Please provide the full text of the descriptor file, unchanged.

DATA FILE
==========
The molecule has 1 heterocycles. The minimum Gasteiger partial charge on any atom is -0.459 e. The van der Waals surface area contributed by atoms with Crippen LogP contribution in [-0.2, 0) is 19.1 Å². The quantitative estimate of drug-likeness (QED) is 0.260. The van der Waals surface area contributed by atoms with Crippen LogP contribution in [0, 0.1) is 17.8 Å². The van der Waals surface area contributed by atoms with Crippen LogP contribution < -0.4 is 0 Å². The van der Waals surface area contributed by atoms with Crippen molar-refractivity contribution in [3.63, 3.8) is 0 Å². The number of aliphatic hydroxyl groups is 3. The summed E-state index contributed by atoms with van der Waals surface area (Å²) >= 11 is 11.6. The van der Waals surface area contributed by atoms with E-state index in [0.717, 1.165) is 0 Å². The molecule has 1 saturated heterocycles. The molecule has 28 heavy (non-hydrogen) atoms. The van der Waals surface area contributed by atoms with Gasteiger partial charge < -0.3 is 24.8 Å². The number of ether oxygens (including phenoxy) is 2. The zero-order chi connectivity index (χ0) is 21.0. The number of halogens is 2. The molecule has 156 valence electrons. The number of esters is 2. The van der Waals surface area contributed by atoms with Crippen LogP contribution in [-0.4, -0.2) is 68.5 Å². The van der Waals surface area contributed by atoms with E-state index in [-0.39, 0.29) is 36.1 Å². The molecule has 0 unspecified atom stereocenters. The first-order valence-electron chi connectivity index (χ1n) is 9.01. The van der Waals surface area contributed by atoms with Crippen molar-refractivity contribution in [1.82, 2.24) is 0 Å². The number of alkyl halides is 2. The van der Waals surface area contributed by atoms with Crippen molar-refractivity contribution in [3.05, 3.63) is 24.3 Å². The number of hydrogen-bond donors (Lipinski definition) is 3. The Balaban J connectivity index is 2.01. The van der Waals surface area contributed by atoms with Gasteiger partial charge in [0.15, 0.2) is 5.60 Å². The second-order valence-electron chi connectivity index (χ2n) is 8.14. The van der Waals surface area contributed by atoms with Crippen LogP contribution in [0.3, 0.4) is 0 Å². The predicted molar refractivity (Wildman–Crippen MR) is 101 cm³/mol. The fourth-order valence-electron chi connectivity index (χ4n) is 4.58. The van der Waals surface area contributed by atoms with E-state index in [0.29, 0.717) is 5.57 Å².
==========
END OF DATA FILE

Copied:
The molecule has 1 heterocycles. The minimum Gasteiger partial charge on any atom is -0.459 e. The van der Waals surface area contributed by atoms with Crippen LogP contribution in [-0.2, 0) is 19.1 Å². The quantitative estimate of drug-likeness (QED) is 0.260. The van der Waals surface area contributed by atoms with Crippen LogP contribution in [0, 0.1) is 17.8 Å². The van der Waals surface area contributed by atoms with Crippen LogP contribution < -0.4 is 0 Å². The van der Waals surface area contributed by atoms with Crippen molar-refractivity contribution in [3.63, 3.8) is 0 Å². The number of aliphatic hydroxyl groups is 3. The summed E-state index contributed by atoms with van der Waals surface area (Å²) >= 11 is 11.6. The van der Waals surface area contributed by atoms with E-state index in [0.717, 1.165) is 0 Å². The molecule has 1 saturated heterocycles. The molecule has 28 heavy (non-hydrogen) atoms. The van der Waals surface area contributed by atoms with Gasteiger partial charge < -0.3 is 24.8 Å². The number of ether oxygens (including phenoxy) is 2. The zero-order chi connectivity index (χ0) is 21.0. The number of halogens is 2. The molecule has 156 valence electrons. The number of esters is 2. The van der Waals surface area contributed by atoms with Crippen LogP contribution in [-0.4, -0.2) is 68.5 Å². The van der Waals surface area contributed by atoms with E-state index in [-0.39, 0.29) is 36.1 Å². The molecule has 0 unspecified atom stereocenters. The first-order valence-electron chi connectivity index (χ1n) is 9.01. The van der Waals surface area contributed by atoms with Crippen molar-refractivity contribution in [1.82, 2.24) is 0 Å². The number of alkyl halides is 2. The van der Waals surface area contributed by atoms with Crippen molar-refractivity contribution in [3.05, 3.63) is 24.3 Å². The number of hydrogen-bond donors (Lipinski definition) is 3. The Balaban J connectivity index is 2.01. The van der Waals surface area contributed by atoms with Gasteiger partial charge in [0.15, 0.2) is 5.60 Å². The second-order valence-electron chi connectivity index (χ2n) is 8.14. The van der Waals surface area contributed by atoms with Crippen LogP contribution in [0.3, 0.4) is 0 Å². The predicted molar refractivity (Wildman–Crippen MR) is 101 cm³/mol. The fourth-order valence-electron chi connectivity index (χ4n) is 4.58. The van der Waals surface area contributed by atoms with E-state index in [0.29, 0.717) is 5.57 Å².